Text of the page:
Background: Studies show that Tai Chi, a traditional Chinese mind-body exercise, has the potential to improve cognitive and physical function among the elderly. However, debates continue about its effectiveness among persons with dementia (PWD).
Primary study objective: This study assessed the effectiveness of Tai Chi in improving cognitive, physical, and emotional function among PWDs.
Methods: We conducted a systematic review of research on online databases (MEDLINE, EMBASE, Pubmed, and Cochrane Library) published up to April 2021. Relevant randomized clinical trials (RCTs) were reviewed and analyzed. A random-effect model was used to evaluate the pooled mean difference values.
Intervention: The individuals in the intervention group practiced Tai Chi exercises in addition to their regular care, while the individuals in the control group continued their usual care.
Primary outcome measures: We focus on three outcome measures: the Mini-mental State Examination (MMSE), Timed Up and Go (TUG), and Geriatric Depression Scale (GDS) scores.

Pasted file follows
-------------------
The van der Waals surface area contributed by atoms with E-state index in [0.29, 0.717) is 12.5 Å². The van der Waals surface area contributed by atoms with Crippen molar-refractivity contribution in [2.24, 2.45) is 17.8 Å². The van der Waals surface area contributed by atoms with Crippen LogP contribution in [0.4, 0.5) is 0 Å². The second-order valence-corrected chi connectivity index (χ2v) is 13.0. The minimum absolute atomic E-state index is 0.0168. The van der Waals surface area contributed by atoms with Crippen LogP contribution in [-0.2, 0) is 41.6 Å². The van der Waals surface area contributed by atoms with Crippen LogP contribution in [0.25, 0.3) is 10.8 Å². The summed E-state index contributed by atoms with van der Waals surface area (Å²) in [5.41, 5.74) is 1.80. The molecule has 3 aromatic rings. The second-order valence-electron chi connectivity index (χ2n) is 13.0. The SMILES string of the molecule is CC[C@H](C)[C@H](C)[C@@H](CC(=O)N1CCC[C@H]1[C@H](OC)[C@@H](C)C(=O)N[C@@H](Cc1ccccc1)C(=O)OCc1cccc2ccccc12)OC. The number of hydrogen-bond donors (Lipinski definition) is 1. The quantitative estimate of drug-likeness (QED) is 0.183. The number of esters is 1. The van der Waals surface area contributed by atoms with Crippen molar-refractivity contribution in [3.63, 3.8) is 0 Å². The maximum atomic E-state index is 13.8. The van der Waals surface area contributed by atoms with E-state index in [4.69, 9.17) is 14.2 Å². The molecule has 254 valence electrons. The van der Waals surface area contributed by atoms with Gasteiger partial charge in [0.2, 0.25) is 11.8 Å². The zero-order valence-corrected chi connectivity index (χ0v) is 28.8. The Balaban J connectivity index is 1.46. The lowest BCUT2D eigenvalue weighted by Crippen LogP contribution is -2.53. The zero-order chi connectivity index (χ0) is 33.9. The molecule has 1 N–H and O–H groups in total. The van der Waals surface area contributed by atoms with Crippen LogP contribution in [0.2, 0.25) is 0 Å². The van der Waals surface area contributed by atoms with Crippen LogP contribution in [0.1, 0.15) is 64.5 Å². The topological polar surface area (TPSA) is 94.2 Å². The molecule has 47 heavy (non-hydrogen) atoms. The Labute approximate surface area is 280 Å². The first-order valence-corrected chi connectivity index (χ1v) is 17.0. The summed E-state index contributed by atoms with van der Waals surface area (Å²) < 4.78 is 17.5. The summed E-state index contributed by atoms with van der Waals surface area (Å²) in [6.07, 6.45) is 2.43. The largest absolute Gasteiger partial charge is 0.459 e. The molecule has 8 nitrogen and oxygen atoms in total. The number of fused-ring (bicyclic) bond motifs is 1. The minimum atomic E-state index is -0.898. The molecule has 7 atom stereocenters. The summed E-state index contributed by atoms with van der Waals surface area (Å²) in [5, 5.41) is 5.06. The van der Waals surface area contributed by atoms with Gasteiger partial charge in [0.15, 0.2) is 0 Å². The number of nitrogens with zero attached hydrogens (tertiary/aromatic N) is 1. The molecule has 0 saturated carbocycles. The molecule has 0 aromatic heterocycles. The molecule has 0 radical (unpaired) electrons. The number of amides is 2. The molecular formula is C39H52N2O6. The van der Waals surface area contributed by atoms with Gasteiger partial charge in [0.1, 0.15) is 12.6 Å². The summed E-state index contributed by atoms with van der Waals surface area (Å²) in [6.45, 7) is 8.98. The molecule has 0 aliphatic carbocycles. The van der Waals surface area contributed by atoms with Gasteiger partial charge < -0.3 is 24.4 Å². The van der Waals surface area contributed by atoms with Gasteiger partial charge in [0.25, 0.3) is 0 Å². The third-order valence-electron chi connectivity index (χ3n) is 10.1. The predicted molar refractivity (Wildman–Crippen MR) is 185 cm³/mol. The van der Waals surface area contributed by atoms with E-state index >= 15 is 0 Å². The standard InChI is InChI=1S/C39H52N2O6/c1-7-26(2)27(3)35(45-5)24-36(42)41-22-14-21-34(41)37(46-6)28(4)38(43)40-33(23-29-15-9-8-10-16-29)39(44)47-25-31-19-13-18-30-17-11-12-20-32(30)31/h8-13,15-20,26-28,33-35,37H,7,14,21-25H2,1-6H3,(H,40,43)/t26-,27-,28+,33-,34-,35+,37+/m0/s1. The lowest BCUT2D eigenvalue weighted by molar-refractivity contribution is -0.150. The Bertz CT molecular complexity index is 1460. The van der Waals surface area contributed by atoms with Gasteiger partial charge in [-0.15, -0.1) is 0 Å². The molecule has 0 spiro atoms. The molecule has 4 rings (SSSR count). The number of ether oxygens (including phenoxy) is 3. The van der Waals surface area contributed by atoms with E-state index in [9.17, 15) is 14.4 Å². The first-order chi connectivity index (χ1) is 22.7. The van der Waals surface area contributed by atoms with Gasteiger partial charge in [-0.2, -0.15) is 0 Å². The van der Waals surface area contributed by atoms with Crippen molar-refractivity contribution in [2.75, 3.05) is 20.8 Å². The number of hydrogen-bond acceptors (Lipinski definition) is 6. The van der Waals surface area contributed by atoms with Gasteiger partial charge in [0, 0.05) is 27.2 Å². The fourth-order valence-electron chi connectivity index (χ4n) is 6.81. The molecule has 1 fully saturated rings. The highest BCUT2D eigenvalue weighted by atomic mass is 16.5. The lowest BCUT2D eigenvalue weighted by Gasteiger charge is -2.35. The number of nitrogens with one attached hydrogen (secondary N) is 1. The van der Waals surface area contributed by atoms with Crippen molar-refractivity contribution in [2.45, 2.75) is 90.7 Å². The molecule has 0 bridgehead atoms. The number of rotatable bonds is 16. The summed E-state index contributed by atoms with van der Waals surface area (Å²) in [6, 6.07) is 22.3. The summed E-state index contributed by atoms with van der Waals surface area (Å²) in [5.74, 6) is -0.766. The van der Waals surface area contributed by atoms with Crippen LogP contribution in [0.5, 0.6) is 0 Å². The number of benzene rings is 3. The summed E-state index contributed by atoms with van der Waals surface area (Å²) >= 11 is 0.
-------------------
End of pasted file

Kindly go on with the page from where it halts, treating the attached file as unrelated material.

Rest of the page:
Results: Seven studies (N = 616) were included in the meta-analysis. Our results show that Tai Chi can improve cognitive function in PWDs (P = .007, SMD = 0.27; 95% CI, 0.08 to 0.47). However, Tai Chi might not improve the TUG (P = .25, SMD = -0.64; 95% CI, -1.74 to 0.46) and GDS (P = .61; SMD = -0.36; 95% CI -2.00 to 1.17) functions.
Conclusions: The results suggest that Tai Chi can help improve cognitive function among PWDs, but it has no physical and emotional benefits as assessed using the TUG and GDS scales, respectively.